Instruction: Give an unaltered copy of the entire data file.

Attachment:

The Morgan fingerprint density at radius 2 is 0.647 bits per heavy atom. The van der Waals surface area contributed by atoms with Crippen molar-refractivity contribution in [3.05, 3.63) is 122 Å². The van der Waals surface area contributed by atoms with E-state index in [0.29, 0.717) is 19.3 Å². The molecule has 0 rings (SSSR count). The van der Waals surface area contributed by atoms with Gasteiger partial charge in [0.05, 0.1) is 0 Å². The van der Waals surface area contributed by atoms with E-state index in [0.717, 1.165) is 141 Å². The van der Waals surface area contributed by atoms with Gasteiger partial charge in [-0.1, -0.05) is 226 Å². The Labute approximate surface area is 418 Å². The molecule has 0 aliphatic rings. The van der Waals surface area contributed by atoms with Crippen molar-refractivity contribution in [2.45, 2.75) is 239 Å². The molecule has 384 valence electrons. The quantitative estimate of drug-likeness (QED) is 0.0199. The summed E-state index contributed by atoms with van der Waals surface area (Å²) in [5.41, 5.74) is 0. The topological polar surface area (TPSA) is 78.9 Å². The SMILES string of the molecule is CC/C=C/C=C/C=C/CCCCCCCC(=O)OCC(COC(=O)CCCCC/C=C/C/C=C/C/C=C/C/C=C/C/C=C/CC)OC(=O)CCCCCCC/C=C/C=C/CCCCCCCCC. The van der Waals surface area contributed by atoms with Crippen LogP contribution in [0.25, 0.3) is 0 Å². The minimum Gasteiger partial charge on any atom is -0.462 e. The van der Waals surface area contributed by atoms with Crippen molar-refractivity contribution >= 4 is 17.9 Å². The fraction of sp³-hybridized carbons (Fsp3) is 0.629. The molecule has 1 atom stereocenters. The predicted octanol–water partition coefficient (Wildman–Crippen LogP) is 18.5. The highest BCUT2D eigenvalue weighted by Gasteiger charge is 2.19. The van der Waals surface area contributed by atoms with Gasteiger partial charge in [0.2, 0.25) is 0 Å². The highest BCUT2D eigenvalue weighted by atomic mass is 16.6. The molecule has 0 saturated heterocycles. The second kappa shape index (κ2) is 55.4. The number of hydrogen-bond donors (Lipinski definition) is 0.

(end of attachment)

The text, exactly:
The Morgan fingerprint density at radius 2 is 0.647 bits per heavy atom. The van der Waals surface area contributed by atoms with Crippen molar-refractivity contribution in [3.05, 3.63) is 122 Å². The van der Waals surface area contributed by atoms with E-state index in [0.29, 0.717) is 19.3 Å². The molecule has 0 rings (SSSR count). The van der Waals surface area contributed by atoms with Gasteiger partial charge in [0.05, 0.1) is 0 Å². The van der Waals surface area contributed by atoms with E-state index in [0.717, 1.165) is 141 Å². The van der Waals surface area contributed by atoms with Gasteiger partial charge in [-0.1, -0.05) is 226 Å². The Labute approximate surface area is 418 Å². The molecule has 0 aliphatic rings. The van der Waals surface area contributed by atoms with Crippen molar-refractivity contribution in [2.45, 2.75) is 239 Å². The molecule has 384 valence electrons. The quantitative estimate of drug-likeness (QED) is 0.0199. The summed E-state index contributed by atoms with van der Waals surface area (Å²) in [5.41, 5.74) is 0. The topological polar surface area (TPSA) is 78.9 Å². The SMILES string of the molecule is CC/C=C/C=C/C=C/CCCCCCCC(=O)OCC(COC(=O)CCCCC/C=C/C/C=C/C/C=C/C/C=C/C/C=C/CC)OC(=O)CCCCCCC/C=C/C=C/CCCCCCCCC. The van der Waals surface area contributed by atoms with Crippen LogP contribution in [0.25, 0.3) is 0 Å². The minimum Gasteiger partial charge on any atom is -0.462 e. The van der Waals surface area contributed by atoms with Crippen molar-refractivity contribution >= 4 is 17.9 Å². The fraction of sp³-hybridized carbons (Fsp3) is 0.629. The molecule has 1 atom stereocenters. The predicted octanol–water partition coefficient (Wildman–Crippen LogP) is 18.5. The highest BCUT2D eigenvalue weighted by Gasteiger charge is 2.19. The van der Waals surface area contributed by atoms with Gasteiger partial charge in [0.2, 0.25) is 0 Å². The highest BCUT2D eigenvalue weighted by atomic mass is 16.6. The molecule has 0 saturated heterocycles. The second kappa shape index (κ2) is 55.4. The number of hydrogen-bond donors (Lipinski definition) is 0.